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Beryllium Zone

Meet the scientists!

My CV

School:

University:

Stanford 1973-1977; Carnegie Mellon 1977-1982

Work History:

Oxford 1983-1987; Glasgow 1987-1996; Bell Labs 1996-2001; Avaya Labs 2001-2003; Edinburgh 2003-

Employer:

University of Edinburgh

Current Job:

Professor

Photo:

Philip Wadler

Favourite Thing: To boldly go where no one has gone before! Failing that, write a program. (Sometimes they are the same thing.)

Me and my work

I design programming languages—it’s like inventing new ways to think!

“In their capacity as a tool, computers will be but a ripple on the surface of our culture. In their capacity as intellectual challenge, they are without precedent in the cultural history of mankind.” — Edsgar Dijkstra

I believe that in his usual style, Dijkstra was exaggerating. I think there are two precedents: the invention of writing and the discovery of mathematics. Computing give us, with prose and mathematics, a third way to describe our discoveries.

(Dijkstra is a winner of the Turing Award, the equivalent of the Nobel Prize for computer scientists.  He was wrote the above twenty years before the web.  It’s now become clear that as a tool, computers are important.  But I think there importance as ‘an intellectual challenge’ will prove more important.)

My Typical Day

A good day: meeting with students, writing a paper. A bad day: answering e-mail. A really good day: writing a program.

What I'd do with the money

Develop a programming language for schoolkids.

A really cool programming language for kids is Scratch.

I’d like to develop something similar, but based on the sort of programming languages I work with.  One thing I’ve done, working with students and based on an idea from web designer Bret Victor, is called  “Alligator Eggs”, and it’s described in this blog post.  Alligator Eggs is a model of something called Lambda Calculus, which is the basis for most of the work I do.  Lambda calculus can describe everything a computer can do, but the complete description of it can be written down in three lines.  It was invented by Alonzo Church in 1932, before computers actually existed!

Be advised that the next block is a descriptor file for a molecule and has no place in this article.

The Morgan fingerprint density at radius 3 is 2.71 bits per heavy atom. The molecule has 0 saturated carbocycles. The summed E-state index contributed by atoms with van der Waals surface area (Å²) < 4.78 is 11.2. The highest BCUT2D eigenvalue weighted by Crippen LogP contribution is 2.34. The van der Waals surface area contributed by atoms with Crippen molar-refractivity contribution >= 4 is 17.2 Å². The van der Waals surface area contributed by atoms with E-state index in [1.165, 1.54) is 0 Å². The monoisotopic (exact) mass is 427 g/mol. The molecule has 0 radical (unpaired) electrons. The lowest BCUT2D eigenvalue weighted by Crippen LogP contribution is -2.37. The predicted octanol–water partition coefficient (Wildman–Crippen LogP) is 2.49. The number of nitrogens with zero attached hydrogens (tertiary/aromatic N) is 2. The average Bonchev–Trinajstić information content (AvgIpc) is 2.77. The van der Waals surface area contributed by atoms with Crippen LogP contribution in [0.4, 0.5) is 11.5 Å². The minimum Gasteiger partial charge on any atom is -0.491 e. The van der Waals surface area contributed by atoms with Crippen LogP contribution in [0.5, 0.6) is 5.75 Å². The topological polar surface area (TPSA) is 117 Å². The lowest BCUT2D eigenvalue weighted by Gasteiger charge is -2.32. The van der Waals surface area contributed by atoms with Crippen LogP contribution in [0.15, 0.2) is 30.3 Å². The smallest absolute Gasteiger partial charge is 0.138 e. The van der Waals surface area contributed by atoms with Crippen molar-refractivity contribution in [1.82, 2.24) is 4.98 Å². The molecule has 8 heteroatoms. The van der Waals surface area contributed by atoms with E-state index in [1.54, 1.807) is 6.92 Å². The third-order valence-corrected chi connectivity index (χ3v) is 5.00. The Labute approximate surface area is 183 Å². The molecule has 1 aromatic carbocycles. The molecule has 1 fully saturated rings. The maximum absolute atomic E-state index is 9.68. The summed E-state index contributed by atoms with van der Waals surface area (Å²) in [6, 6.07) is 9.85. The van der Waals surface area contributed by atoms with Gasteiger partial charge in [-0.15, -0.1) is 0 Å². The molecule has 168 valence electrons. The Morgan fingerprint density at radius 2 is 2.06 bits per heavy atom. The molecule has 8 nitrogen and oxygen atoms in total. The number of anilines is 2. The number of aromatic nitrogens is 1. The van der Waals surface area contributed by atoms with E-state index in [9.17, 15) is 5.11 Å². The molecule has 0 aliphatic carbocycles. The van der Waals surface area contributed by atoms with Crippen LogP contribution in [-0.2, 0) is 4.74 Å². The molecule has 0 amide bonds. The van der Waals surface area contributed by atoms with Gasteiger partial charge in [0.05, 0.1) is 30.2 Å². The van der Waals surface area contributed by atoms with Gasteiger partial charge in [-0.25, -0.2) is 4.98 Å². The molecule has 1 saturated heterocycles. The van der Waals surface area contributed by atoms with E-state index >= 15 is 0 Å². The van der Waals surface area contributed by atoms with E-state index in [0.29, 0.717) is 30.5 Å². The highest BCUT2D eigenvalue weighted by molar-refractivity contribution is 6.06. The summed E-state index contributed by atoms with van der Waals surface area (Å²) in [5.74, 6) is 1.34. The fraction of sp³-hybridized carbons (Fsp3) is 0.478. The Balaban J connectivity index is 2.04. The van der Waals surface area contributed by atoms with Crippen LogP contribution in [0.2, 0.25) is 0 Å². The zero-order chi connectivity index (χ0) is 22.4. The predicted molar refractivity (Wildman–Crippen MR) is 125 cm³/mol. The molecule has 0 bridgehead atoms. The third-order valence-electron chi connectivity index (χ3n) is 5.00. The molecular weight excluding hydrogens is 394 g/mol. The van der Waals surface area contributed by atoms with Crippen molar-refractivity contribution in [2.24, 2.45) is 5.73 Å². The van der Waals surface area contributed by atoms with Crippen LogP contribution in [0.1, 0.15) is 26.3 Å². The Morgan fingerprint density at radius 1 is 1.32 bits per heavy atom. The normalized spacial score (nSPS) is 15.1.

Another cool project put together by some of my students is Mandelbrot Maps.  And you can see some of the neat graphics designed by my students in our annual programming competition.

My Interview

How would you describe yourself in 3 words?

Not serial killer

Who is your favourite singer or band?

Daikaiju.

What is the most fun thing you've done?

Scuba diving in a blue hole.

If you had 3 wishes for yourself what would they be? - be honest!

More time to program; More time to write papers; More time to think of ideas to program and write papers about.

What did you want to be after you left school?

What I am – a professor.

Were you ever in trouble at school?

No – I was too much of a nerd to get into trouble.

What's the best thing you've done as a scientist?

Help define the Haskell programming language.

Tell us a joke.

There are two kinds of people—those who think there are two kinds of people, and those who don’t.